Intu Properties plunges after poor 2018 financial results
UK and Sapnish mall owner says its properties have been devalued and its share price has plunged following two failed takeover attempts
Intu Properties's share price fell as much as 13.5% on Wednesday, after a plunge in its full-year net asset value (NAV) per share as UK real estate prices continue to weaken amid Brexit uncertainty.
The UK and Spanish shopping centre owner reported its NAV per share had dropped 24% of in the year to December. Intu, which was formed out of a portion of Liberty International's UK property assets a decade ago, saw its diluted NAV per share fell from 411p at the end of December 2017 to 312p at the end of December 2018, annual results released on Wednesday showed.
In morning trading, the company's share price touched R19.03 before recovering to trade 9.5% down at R19.91.
The company has been under pressure, post the Brexit referendum which took place on 26 June 2016. The uncertainty around the Brexit process through which the UK aims to withdraw from the EU has seen commercial property lose market value. Intu's malls have been devalued along with other commercial property in London, Manchester, Liverpool and other large cities.
A number of bricks and mortar UK retailers have also struggled over the past few years having lost sales to online groups.
There have also been two failed takeovers of Intu in the past year. JSE-listed UK and European mall owner Hammerson Plc abandoned its plan to buy Intu for £3.4bn in April last year, blaming a deterioration in the British retail property market and concerns about a lengthy merger process.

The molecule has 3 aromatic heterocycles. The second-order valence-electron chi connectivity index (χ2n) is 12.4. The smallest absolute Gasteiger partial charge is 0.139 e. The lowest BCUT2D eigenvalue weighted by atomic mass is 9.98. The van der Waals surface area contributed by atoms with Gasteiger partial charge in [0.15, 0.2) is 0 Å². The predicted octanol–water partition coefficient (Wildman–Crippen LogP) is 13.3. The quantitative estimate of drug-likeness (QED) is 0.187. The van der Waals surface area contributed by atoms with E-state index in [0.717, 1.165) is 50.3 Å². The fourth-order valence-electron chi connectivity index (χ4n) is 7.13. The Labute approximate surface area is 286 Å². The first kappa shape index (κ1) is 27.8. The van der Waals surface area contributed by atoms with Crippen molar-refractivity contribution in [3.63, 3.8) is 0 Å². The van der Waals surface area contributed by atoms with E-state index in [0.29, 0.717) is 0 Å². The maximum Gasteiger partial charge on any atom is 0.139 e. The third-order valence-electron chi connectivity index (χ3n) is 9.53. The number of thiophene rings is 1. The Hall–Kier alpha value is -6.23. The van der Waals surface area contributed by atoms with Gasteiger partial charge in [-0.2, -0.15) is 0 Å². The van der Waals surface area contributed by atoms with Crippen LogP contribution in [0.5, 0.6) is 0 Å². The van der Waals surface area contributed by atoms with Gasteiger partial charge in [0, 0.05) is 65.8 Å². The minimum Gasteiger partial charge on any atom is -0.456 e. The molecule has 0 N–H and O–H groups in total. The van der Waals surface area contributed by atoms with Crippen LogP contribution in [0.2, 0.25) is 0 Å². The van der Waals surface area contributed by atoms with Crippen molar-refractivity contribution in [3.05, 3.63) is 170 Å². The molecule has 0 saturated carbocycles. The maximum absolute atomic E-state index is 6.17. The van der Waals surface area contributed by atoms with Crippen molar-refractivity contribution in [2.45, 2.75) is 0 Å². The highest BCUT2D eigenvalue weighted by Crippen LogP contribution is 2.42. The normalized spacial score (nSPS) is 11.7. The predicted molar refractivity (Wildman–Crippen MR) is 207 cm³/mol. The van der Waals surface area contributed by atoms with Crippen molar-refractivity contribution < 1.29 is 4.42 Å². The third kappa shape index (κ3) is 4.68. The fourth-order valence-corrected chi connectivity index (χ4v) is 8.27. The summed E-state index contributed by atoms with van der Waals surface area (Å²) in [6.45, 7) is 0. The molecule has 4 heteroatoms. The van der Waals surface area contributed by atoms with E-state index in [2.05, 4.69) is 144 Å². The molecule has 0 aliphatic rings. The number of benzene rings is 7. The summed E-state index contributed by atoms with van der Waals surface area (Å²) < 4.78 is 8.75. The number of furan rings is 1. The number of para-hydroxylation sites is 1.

Then a consortium led by Intu's largest investor, the Peel Group, scrapped their £2.9bn bid in November last year.
Peel Group, which is the vehicle of Intu’s deputy chairman and major investor John Whittaker, the Canadian property firm Brookfield and Saudi Arabia’s Olayan Group cited macroeconomic uncertainty and potential market volatility as the reasons for not submitting a formal offer.
But Intu's board said it was happy with its management team's efforts during the reporting period.
"Intu has had a challenging year with a difficult retail and uncertain economic environment, together with responding to two abortive corporate offers for the company. However, our management team has produced a robust operational performance with increased like-for-like net rental income for the fourth consecutive year, 97% occupancy and has signed 248 new long-term leases," said chairman John Strachan .
CEO David Fischel said Intu's performance was laudable given difficult operating conditions.
"Intu has again delivered a resilient operational performance which demonstrates how our centres differentiate themselves as winning destinations for retailers with their variety and excitement. We own and manage many of the best shopping centres, in some of the strongest Intu Properties locations, in the UK and Spain," he said.
He said 2018 was a challenging year for the whole retail real estate sector, and that Intu had reported a 6.2% valuation fall in the period to June 30 and a further 3% fall in the quarter to September 30 with the full year reduction in our assets amounting to 13.3% per cent or GBP1.405bn (R25.9bn).
"This is driven by weakening sentiment in the UK retail property investment market as illustrated by the low levels of transactions. The valuers' assumption is that investors will focus on and seek higher net initial yields," he said.
In the reporting period, Intu's average net initial yield increased by 62 basis points to 4.98%.
"In the face of this adversity, shareholders have seen the share price decline to a level representing for Intu a virtually unprecedented discount to NAV per share of over 60%," he said.
Intu's board decided not to pay a final dividend for 2018. The total paid for the year was therefore the interim dividend of 4.6p. Intu paid its shareholders a 14.0p total dividend in respect of 2017.
Fischel had said he would leave his role as chief executive at the end of last year, having been at the helm since 2001. However, he remains in his position as a replacement has not yet been appointed.
Evan Robins, listed-property manager of Old Mutual Investment Group's MacroSolutions boutique said some shareholders were getting agitated at the delays in Fischel's departure and that a new management team might breathe new life into Intu.